The super-heavyweight, fresh from winning his first Olympic weightlifting gold medal on Tuesday, said he had been tested 10 times already this year.
"I certainly believe that it's a positive development, the fact that doping systems work and are effective," Steiner said referring to the increased testing.
Weightlifting, along with athletics and cycling among Olympic sports, are a key front in the battle against performance-enhancing substances. Bulgaria withdrew its weightlifting team to these Games after some of their members returned positive results.
But Steiner had to overcome much more than beating the cheats to take the gold this week in Beijing. Born in Vienna, he fell out with Austrian weightlifting officials a few years ago, who didn't believe he had what it took to become a world champion.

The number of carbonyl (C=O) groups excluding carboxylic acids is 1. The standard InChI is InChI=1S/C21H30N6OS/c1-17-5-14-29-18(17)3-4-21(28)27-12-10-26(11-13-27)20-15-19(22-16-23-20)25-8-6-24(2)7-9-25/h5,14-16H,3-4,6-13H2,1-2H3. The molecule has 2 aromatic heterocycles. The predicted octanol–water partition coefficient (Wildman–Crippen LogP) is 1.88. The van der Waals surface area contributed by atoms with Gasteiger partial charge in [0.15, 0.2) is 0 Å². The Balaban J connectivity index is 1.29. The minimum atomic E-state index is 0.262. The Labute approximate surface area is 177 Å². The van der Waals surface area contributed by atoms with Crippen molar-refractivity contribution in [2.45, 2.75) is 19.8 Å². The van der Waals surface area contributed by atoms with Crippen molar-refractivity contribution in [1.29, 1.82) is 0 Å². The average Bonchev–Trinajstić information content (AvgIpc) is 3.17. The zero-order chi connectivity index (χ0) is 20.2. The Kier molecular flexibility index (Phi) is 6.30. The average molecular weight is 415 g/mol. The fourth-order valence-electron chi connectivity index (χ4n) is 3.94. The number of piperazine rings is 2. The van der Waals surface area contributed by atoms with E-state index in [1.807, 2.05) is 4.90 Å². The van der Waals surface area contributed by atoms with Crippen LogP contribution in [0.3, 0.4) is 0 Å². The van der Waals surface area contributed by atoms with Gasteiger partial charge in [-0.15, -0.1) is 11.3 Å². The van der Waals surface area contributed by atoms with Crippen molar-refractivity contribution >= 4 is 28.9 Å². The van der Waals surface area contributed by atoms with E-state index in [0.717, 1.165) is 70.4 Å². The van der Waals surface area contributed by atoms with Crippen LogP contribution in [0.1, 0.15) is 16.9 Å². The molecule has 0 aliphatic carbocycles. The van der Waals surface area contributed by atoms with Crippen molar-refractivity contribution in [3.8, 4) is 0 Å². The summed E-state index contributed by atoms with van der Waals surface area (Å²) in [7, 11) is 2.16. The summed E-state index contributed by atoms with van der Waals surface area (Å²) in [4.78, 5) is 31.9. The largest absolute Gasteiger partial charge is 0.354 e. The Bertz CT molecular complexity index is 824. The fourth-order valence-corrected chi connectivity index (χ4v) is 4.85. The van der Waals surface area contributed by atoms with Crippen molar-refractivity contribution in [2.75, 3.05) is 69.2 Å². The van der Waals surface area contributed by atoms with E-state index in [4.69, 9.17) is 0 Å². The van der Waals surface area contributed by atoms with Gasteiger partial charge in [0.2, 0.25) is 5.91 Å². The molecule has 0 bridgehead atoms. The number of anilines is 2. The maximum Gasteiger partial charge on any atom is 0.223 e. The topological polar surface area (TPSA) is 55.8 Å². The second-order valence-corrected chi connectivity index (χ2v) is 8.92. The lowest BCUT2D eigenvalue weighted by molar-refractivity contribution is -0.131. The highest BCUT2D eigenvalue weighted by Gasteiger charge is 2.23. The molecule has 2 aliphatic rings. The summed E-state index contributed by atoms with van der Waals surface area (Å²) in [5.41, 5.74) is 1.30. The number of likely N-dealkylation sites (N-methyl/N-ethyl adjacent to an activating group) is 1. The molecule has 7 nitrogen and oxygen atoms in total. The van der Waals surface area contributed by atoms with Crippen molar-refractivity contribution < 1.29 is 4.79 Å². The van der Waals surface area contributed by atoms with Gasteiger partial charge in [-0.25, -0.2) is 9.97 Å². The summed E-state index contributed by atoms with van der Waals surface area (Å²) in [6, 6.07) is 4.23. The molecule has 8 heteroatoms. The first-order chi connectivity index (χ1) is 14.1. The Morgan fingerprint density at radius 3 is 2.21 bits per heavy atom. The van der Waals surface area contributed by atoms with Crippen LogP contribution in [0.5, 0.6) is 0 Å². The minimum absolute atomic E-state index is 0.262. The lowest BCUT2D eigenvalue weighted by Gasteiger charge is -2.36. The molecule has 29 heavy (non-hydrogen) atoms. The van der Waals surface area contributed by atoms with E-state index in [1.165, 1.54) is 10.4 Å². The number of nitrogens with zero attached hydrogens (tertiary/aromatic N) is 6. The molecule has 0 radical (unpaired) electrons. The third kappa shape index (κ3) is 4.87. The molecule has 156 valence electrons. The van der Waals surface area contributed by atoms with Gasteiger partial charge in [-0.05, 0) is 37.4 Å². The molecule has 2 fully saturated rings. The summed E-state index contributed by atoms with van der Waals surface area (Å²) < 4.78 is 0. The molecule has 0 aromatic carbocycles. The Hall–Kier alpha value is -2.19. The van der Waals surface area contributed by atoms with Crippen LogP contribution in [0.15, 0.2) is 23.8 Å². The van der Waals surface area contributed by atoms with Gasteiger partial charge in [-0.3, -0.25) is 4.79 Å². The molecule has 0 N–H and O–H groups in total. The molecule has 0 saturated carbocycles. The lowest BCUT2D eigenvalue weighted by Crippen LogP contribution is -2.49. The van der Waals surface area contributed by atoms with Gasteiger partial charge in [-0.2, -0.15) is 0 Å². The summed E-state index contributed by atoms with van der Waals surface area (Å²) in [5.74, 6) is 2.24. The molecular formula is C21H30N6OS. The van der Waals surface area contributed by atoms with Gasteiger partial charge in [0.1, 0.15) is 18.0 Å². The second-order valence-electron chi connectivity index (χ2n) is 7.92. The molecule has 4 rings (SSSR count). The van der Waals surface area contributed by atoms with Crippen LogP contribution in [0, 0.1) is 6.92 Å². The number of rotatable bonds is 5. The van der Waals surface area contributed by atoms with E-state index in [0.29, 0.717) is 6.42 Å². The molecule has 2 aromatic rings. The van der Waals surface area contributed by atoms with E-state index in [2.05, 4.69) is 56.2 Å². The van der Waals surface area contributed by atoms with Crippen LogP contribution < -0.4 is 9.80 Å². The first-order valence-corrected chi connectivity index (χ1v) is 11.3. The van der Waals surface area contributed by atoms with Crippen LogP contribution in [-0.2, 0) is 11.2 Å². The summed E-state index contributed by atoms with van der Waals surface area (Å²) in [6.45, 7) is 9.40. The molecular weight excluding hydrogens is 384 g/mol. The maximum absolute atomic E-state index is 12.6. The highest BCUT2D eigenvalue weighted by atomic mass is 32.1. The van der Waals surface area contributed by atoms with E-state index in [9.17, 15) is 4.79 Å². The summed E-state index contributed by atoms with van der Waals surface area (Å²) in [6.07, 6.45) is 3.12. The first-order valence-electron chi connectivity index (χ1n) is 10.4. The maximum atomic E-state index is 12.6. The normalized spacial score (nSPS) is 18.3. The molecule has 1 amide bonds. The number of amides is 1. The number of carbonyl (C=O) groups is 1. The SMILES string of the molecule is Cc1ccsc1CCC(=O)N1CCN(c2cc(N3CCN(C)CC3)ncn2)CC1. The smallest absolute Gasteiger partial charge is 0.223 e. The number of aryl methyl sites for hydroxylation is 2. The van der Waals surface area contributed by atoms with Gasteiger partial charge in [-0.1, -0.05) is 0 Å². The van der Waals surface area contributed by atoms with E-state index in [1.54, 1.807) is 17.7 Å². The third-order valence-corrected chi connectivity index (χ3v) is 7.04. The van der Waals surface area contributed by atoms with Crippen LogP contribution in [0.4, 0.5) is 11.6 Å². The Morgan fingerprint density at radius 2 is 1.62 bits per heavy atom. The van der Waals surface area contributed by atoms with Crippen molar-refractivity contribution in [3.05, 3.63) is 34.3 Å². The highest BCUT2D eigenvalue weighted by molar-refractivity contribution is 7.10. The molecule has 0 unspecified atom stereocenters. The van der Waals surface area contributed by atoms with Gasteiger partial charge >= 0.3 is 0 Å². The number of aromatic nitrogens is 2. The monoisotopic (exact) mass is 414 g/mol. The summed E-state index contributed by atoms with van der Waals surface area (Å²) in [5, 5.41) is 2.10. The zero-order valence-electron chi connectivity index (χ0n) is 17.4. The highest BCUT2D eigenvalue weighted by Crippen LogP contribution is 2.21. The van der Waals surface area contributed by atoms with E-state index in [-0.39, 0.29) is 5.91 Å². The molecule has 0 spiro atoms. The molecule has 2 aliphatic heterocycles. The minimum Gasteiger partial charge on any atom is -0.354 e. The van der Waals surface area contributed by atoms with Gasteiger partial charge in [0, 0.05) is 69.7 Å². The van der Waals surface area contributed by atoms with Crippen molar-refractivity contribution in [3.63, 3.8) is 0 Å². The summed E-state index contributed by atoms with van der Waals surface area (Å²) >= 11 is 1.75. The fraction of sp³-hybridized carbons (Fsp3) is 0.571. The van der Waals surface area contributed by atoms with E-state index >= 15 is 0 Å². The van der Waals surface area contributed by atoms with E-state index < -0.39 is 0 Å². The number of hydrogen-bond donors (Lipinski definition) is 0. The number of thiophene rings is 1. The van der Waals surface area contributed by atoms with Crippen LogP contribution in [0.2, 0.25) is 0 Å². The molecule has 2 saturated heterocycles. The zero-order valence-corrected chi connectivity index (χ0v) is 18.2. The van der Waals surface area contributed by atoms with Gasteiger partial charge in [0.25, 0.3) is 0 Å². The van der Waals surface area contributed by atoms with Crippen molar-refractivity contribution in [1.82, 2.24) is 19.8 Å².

“He can start for Sweden, Germany, Kazakhstan or Carpetland – we don't care,” the former deputy chairman of the Austrian weightlifting association said back in 2005. He then decided to apply for the citizenship of his late German wife, who died tragically in a car accident last year.
On the victory podium with the gold medal around his neck he showed a picture of his wife and dedicated the moment to her. “I hope and believe that she saw all this. I'm not a superstitious guy, but hope that's the case,” Steiner said.